I agree with you. But I think you are emphasizing internet access such as your various ports about the TCP/IP stack. To me, this is easily fixed with an inexpensive external hardware firewall or router.

For those folks wanting to be on the internet with their computers it is important to secure your computer independent of any configuration model that the OS may provide ... otherwise, all you have is a toy.

47 posted on 12/24/2001 10:29:38 AM PST by Buckeroo
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To: 1L
I run 2000 servers and 2000 workstations. Runs like charm. But keep up on the patches ;-)

BUT, and this is a biggie, me and my guys could not get a machine to install over an existing NT install. We would even delete NT programs files all together, leaving just an NTFS disk with some unimportant (= to the install) data, .... still no go.

we did have one or two desktops we got working but there has been mystery problems ever since. But I would never ever try to upgrade a server in any manner. The last thing I need is more problems with IIS than just keeping up with the patches and the ASP cowboy newbies who host with us.

I believe it has something to do with data in the boot sector. Been noticing this type of problem with MS since Win 98.

Clean your disk... not FDISK, but if it is IDE, get a low level formatter (back up your data, of course). Low level formatting is a *must* to clean the boot sector. If SCSI, the built-in SCSI bios should do the trick (usually can be entered right after BIOS on boot. Then let 2000 do the partitioning and formatting (another thing I found out!)... It doesn't seem to like you doing the partitioning yourself beforehand.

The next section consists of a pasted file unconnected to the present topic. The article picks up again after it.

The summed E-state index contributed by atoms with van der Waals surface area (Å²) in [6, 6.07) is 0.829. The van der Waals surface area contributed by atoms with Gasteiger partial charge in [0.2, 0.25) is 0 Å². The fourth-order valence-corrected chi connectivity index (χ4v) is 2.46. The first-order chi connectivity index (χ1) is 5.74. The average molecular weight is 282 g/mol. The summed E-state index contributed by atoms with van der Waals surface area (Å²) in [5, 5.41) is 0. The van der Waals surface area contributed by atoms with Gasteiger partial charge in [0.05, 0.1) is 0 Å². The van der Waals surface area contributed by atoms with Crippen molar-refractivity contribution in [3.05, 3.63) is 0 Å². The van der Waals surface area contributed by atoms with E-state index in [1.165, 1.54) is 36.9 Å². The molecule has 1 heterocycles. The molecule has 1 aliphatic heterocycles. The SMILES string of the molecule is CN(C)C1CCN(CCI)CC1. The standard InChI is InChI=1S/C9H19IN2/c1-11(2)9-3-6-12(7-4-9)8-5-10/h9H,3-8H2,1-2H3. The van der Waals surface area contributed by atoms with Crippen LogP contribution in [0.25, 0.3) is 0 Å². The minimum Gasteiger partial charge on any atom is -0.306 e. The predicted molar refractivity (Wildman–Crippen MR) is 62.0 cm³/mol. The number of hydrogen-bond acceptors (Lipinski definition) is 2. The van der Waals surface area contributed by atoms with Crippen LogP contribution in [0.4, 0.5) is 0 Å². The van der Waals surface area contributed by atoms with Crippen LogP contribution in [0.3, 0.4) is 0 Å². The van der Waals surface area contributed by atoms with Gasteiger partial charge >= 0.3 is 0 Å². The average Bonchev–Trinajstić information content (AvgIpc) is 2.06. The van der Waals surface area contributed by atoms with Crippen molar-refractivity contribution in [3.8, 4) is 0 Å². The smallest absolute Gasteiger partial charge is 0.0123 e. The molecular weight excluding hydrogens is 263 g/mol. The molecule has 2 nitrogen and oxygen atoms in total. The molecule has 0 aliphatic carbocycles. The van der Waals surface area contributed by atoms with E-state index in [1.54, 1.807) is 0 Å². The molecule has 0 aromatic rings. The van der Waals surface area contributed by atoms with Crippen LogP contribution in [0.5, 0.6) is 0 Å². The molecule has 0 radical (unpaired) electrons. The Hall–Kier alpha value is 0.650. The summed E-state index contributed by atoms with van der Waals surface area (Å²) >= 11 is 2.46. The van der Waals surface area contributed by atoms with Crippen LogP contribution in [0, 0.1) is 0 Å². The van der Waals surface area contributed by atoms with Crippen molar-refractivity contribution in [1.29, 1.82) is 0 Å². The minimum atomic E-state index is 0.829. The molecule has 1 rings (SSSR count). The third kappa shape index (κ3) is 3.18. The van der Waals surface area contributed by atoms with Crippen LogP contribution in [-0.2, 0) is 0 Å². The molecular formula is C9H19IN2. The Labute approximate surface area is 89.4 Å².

I have been running MS servers and workstations since NT 3.51.... since before ASP (I belive it was IIS 2).... And after this last go around with 2000, I swore what I have swore a dozen times before.... slave the data disks, copy the data over, and do a low level and do a clean install.

In fact, in my 6-7 years of running MS OS's in production enviroments.... I have found the easiest way to fix any *system* problem is low level format and re-install.

pathetic in a way, but once you have 2000 operating, you will love it.

48 posted on 12/24/2001 11:01:08 AM PST by bigcheese
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To: bigcheese
Ummm, I hesitate to ask this, but I just (two months ago) got a Dell Inspiron 8100 with W2K Pro installed. It works like a champ, but I just received my upgrade to XP Pro. In light of the above, not to mention the hoops you have to jump through, is the upgrade worth it? I'm not a geek, but I do know my way around.

Any advice?

Merry Christmas to all!!

49 posted on 12/24/2001 11:23:08 AM PST by Wingy
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To: Wingy
We have only ventured to install XP on one workstation. Actually, it was a Dell that came pre-installed with XP. There was some fuss with some programs at the beginning (and I think you'll find public opinion on XP evenly split, possibly tilted slightly to the hate it crowd), but it seems to be stable and working now.

HOWEVER, the damn machine is a 1.4 Ghz with 512 (I believe) of RAM. And to me it is slower than snot on a freezing doorknob. BH (the employee) thinks it is great because of what I see as some minor faetures, but there is no way on this world that I would put up with that slowness. Then again, I am not a "have a thousand windows" open person. I might have five at the most, and not for any length of time. BH will have a bagillion gagillion open, and with XP you really cant tell, because one IE browser will show in the task bar, but you may have 20 instances of it open. You click on that one (or mouse over it, not for sure) and a window pops up that shows all the instances. So, my data with XP might be skewed as I havent really told her to get off her workstation and let me test it out.

Regarding a clean install on an older machine, dunno. But my experience says never try an upgrade.

What kind of processor / ram? Also, 10k disks are not?

50 posted on 12/24/2001 11:44:28 AM PST by bigcheese